Monday, January 22, 2007

Angry

OK, now I'm angry. Really angry at a person I've never met. Her name is Nicole Sperling and she has the by-line on an article picked up by Reuters about the showing of the autism documentary, Autism Every Day, at the Sundance Film Festival. Why am I so mad? Because the opening line of her article reads like this: "The horror films on display at the Sundance Film Festival are nothing compared to every parent's fear that their child could be diagnosed with the mysterious developmental disability called autism."

You know, receiving the dx of autism for your child would be a whole lot less difficult if the opening line of just about every news report about the subject didn't tell you how horrible autism is! Discovering that your child has autism is hard enough without misplaced analogies to horror films. No wonder there is so much fear and stigma out there. She isn't just reporting about it, she is perpetuating it.

Hey, Nicole! My son has autism. And there is nothing horrific about my life. In fact, there is a special kind of joy to it and I wouldn't trade it for anything.

7 comments:

  1. I was very surprised to read that first line-----based on the NYTimes article, I didn't feel too surprised that someone came away with that impression.

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  2. kristen7:35 PM

    Here here!!! I am with you 100%

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  3. Christine, thanks for posting this. I'm angry, too. When journalists write things like this, do they ever stop to think that there are people on the other side of their words?

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  4. oh no. i haven't heard anything about the new, expanded film but now i know i won't like it.

    more fear. fear fear and distortion. we can't move forward and most importantly, help our kids, from that perspective.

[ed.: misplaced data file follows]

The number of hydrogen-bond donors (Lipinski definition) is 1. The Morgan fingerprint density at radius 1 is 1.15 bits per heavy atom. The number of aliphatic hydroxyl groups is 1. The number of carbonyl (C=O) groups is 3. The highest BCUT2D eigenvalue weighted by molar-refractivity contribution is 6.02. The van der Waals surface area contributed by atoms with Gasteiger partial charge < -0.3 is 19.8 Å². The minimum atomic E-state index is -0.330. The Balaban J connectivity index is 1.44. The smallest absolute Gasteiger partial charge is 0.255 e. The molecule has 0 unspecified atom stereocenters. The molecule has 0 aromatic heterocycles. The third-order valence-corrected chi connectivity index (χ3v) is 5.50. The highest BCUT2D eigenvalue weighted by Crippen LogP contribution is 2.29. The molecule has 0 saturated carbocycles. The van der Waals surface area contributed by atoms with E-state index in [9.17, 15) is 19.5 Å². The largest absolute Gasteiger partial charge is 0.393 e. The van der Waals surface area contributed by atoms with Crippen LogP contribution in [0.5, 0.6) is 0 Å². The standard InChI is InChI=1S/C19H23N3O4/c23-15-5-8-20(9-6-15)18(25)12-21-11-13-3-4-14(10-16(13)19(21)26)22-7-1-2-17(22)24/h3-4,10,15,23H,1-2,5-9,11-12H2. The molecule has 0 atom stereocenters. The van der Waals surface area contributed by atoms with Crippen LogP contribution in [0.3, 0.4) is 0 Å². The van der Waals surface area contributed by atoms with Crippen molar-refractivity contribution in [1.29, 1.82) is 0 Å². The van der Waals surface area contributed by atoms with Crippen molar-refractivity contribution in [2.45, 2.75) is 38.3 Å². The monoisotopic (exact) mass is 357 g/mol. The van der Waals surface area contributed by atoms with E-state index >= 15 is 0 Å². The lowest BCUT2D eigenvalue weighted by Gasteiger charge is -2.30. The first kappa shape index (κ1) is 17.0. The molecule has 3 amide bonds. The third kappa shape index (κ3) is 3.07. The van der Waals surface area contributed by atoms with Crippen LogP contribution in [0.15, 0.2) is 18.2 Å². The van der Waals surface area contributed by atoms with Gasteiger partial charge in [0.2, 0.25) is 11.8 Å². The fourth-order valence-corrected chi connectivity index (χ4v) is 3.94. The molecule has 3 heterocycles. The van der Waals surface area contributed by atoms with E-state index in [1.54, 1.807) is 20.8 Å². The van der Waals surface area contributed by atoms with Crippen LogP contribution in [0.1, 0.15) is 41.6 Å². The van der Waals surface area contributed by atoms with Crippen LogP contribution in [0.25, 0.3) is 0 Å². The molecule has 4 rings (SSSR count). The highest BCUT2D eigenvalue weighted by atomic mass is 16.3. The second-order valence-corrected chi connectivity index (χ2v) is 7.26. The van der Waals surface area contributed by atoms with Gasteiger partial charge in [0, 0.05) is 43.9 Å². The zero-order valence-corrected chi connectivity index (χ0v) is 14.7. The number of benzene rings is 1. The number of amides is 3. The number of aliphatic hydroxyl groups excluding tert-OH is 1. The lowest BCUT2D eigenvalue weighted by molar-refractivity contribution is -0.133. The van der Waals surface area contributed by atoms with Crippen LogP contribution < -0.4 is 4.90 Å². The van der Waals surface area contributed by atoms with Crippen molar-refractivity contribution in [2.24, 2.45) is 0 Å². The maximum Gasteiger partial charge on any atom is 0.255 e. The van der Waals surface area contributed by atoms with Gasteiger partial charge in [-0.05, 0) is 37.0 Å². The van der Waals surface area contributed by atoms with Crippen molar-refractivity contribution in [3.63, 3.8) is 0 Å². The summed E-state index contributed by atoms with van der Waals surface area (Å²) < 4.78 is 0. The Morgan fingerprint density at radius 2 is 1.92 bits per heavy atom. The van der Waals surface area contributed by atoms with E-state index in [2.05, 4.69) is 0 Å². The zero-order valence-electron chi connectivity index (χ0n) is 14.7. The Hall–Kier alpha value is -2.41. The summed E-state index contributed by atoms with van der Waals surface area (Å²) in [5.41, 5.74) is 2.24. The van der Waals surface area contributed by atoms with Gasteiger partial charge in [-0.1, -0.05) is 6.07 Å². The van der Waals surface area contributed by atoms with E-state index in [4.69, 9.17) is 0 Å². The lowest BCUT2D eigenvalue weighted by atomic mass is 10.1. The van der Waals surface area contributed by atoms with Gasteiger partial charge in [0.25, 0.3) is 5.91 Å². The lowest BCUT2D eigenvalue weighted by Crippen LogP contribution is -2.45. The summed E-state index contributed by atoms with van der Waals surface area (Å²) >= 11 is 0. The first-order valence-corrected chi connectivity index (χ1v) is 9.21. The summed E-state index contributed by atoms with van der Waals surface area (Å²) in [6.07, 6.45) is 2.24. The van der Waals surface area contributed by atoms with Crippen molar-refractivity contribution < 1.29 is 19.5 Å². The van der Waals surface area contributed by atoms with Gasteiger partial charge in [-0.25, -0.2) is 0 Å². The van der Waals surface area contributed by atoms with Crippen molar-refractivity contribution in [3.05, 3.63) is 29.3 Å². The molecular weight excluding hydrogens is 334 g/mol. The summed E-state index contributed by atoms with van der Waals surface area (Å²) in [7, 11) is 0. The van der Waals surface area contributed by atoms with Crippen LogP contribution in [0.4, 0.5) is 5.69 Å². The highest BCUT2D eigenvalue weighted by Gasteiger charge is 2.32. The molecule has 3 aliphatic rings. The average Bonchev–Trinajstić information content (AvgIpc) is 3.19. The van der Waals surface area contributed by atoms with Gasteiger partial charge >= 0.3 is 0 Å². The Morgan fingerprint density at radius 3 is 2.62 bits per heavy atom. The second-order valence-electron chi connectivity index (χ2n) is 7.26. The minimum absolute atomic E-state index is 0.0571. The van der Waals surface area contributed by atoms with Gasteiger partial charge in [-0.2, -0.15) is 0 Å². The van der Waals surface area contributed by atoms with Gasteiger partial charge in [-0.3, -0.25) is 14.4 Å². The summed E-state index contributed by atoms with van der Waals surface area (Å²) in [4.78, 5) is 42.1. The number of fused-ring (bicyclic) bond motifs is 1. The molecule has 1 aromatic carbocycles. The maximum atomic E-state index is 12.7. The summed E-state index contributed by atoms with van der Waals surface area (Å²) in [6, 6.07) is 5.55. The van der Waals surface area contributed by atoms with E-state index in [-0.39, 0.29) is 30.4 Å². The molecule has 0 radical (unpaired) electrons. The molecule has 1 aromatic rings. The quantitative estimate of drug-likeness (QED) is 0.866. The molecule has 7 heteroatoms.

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  5. When the Eldest was diagnosed with hemophilia, he was ten days old. We were in shock - we'd only had this kid for a little more than a week, and now he's trying to bleed to death?

    To comfort us, the docs, the nurses, the social workers said, oh, it's moderate hemophilia. So much better than severe. And went on to give examples. Bloody, nasty examples.

    A month later, we were back in the hospital with another dangerous bleed, and the docs had to come and eat crow: the kid *was* severe.

    In retrospect, it's fine. Hemophilia, severe or otherwise, has all the joys of childhood. But if only they could have started the conversation with: You can still love your child. Or, your child will be happy, if you let him. Or, or, or. Why did they think that happy by comparison was good enough?

    In a survey of Americans with and without disablities, it was clear that Americans with disabilities (a vague word) are happier, more content with their lives. Hmm. I'd like to see *that* on the evening news.

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  6. Here! Here! I recently read a newspaper article that my mother sent me from Sarasota FL about a school for autistic kids and they kept describing it as children "suffering" with autism. It made me so irritated.

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  7. The label doesn't seem to be given an ounce of hope lately does it? I think twice sometimes at the idea of telling people Gabe's diagnosis, due to the stereotypes that follow it.

    Kristin

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